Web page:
Marisa miller $360; surftech.com/ marisa Oakley underspin polarized sunglasses $180; oakley.com

patagonia sunshade hoodie $59; patagonia.com

Get the Gear! If you want to skip the lessons and go at it on your own, the first thing you need to purchase is a board. Prices range from $400 to $2,000. You’ll also need a paddle that’s roughly 6 to 8 inches taller than you.

athleta Scrunch Bikini Top and Notsostring Bottom patagonia Santa Ana Board Short

$25 & $42; athleta.com

$36; patagonia.com Breathe staff pick 10’ marisa Miller surftech sup $1,715; surftech.com/marisa MTI Fluid Belt Pack sealine eSeries™ 8 case

$120; mtiadventurewear.com

$19.95; cascadedesigns.com

Neutrogena wet skin spray spf 85 $11.50; drugstore.com neova dna damage control silc sheer 2.0 spf 45 $43; drugstore.com

olukai ‘amo sandals $60; olukai.com

June 2012

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GET ON THE WATER AT

TULA, WATERSPORTS

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STANDUP PADDLEBOARD | WAKEBOARD | WATERSKI | BOAT TOURS TUBING | KAYAK | CAMPS | CORPORATE EVENTS | TEAM BUILDING | PARTIES tulasports.com 757.502.8852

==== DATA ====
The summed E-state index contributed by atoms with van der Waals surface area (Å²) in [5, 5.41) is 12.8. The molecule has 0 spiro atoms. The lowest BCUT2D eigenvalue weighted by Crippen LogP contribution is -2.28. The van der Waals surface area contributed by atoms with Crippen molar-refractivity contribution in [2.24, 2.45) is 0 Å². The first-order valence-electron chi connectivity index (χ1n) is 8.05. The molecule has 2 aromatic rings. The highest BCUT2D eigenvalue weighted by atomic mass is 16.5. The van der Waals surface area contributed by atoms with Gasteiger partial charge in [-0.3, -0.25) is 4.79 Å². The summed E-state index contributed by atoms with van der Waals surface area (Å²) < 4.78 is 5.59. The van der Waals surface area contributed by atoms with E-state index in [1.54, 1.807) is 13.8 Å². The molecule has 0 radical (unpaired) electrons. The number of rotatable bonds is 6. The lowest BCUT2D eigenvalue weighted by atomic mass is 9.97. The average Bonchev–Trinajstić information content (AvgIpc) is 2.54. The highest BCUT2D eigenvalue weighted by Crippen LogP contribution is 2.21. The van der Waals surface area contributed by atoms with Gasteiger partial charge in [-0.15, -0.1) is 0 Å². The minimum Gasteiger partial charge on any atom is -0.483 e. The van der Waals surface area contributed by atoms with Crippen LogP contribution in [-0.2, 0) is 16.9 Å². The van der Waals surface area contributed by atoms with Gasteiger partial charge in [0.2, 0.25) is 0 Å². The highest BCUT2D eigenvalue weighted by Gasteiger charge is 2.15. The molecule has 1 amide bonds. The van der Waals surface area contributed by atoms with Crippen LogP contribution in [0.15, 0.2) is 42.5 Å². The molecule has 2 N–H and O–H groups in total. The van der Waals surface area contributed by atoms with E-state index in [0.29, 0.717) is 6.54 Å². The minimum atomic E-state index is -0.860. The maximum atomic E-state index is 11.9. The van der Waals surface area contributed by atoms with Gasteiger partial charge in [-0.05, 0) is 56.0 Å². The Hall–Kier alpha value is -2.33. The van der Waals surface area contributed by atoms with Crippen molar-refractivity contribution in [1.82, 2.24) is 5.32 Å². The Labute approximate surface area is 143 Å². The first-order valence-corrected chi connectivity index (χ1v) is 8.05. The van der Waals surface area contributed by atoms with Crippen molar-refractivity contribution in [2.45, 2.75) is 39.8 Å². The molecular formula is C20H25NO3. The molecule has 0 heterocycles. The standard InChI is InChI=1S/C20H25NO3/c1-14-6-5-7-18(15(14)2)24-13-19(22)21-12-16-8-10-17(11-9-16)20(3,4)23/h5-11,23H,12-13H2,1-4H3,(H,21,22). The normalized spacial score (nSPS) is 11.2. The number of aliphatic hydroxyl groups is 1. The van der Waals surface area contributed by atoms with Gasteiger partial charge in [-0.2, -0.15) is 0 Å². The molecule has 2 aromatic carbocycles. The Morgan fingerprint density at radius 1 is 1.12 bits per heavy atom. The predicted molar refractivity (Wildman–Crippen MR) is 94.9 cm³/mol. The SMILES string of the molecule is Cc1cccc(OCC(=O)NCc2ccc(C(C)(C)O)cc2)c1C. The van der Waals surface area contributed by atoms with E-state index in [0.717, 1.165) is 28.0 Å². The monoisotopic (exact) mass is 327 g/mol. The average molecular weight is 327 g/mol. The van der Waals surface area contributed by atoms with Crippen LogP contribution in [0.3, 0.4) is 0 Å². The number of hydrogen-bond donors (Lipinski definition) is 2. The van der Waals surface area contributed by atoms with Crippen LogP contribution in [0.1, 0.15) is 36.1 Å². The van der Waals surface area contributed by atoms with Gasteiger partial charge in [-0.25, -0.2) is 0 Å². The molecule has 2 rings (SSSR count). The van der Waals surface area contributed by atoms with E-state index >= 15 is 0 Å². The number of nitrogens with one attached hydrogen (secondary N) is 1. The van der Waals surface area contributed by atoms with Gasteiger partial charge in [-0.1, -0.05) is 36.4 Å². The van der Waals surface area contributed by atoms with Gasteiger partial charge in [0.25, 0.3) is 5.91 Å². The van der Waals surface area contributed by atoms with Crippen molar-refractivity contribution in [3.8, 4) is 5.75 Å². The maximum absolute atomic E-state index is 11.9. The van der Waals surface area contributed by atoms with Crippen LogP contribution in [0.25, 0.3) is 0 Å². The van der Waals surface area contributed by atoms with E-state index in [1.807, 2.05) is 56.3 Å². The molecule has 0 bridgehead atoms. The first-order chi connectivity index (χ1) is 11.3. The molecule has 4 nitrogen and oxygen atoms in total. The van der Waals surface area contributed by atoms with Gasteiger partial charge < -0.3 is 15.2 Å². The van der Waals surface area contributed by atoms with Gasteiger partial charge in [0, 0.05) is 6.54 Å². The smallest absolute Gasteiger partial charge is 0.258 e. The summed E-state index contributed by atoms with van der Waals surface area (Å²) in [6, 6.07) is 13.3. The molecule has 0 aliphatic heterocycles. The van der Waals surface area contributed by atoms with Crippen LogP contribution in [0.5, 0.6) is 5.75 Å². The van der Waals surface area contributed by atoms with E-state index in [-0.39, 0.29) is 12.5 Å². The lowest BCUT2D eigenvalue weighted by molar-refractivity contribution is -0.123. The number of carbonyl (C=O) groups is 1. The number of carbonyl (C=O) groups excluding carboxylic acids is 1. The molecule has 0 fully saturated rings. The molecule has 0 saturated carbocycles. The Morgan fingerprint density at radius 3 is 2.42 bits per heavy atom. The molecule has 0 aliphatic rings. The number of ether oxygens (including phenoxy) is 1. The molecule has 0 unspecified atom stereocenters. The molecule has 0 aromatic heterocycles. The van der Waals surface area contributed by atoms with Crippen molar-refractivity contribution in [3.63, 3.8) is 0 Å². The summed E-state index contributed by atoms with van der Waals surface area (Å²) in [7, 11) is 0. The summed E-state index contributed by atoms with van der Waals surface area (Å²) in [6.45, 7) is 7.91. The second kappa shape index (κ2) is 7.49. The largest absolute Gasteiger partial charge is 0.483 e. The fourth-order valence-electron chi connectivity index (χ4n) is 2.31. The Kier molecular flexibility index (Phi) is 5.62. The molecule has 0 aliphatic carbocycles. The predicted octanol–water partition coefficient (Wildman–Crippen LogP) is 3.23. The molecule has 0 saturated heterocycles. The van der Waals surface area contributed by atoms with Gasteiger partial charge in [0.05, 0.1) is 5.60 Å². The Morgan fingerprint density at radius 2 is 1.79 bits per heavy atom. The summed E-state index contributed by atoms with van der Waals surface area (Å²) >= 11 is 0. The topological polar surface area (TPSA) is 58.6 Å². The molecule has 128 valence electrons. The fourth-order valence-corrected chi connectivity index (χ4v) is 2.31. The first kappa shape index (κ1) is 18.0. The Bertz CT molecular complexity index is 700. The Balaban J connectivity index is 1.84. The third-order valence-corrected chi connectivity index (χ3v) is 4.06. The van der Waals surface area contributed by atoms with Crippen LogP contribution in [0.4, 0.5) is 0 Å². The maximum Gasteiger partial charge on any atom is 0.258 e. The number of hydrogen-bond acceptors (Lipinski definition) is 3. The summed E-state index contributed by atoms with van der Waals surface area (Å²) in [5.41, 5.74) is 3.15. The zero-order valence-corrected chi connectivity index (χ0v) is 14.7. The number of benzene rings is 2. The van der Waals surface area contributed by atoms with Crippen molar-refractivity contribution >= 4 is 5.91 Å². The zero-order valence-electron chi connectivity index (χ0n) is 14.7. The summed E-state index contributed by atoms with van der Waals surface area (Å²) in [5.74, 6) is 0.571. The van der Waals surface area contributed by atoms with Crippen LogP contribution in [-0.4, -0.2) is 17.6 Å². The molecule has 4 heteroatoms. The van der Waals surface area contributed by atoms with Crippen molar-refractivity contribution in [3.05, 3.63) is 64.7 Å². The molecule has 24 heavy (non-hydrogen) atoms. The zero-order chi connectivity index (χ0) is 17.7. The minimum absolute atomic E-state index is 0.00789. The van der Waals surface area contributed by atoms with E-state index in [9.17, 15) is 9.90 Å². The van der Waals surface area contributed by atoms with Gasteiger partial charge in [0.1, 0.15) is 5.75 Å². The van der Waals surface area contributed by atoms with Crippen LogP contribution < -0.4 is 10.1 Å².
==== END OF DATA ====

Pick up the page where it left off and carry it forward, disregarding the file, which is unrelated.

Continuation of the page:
$10 OFF any Tour, Lesson or Rental OR buy 3 Paddleboard Tours and get the 4th Person Free with this coupon *not valid on holiday weekends

unwind and reconnect...

An amazing bridge spans the waters. And the waters bridge the generations.

Humpback Bridge was built in 1857 so horse drawn carriages could cross Dunlap Creek. Today, families flock to the Alleghany Highlands to kayak, fish, jetski and swim in the clear waters of our lakes, rivers and streams. History over the water, good clean fun on it. It’s uniquely Alleghany.

Created in 1940, Snowbird Mountain Lodge was conceived as a place to relax, renew and refresh spirits. You’ll find stylish cuisine, hot stone massages, mountain biking, canoeing, stand up paddle boarding, and much more.

www.visitalleghanyhighlands.com 540-962-2178 · 888-430-5786 Like us on

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4633 Santeetlah Rd. Robbinsville, NC 28771 800.941.9290 swowbirdlodge.com


rock

climbing with kate reese mcginnis by amelia walton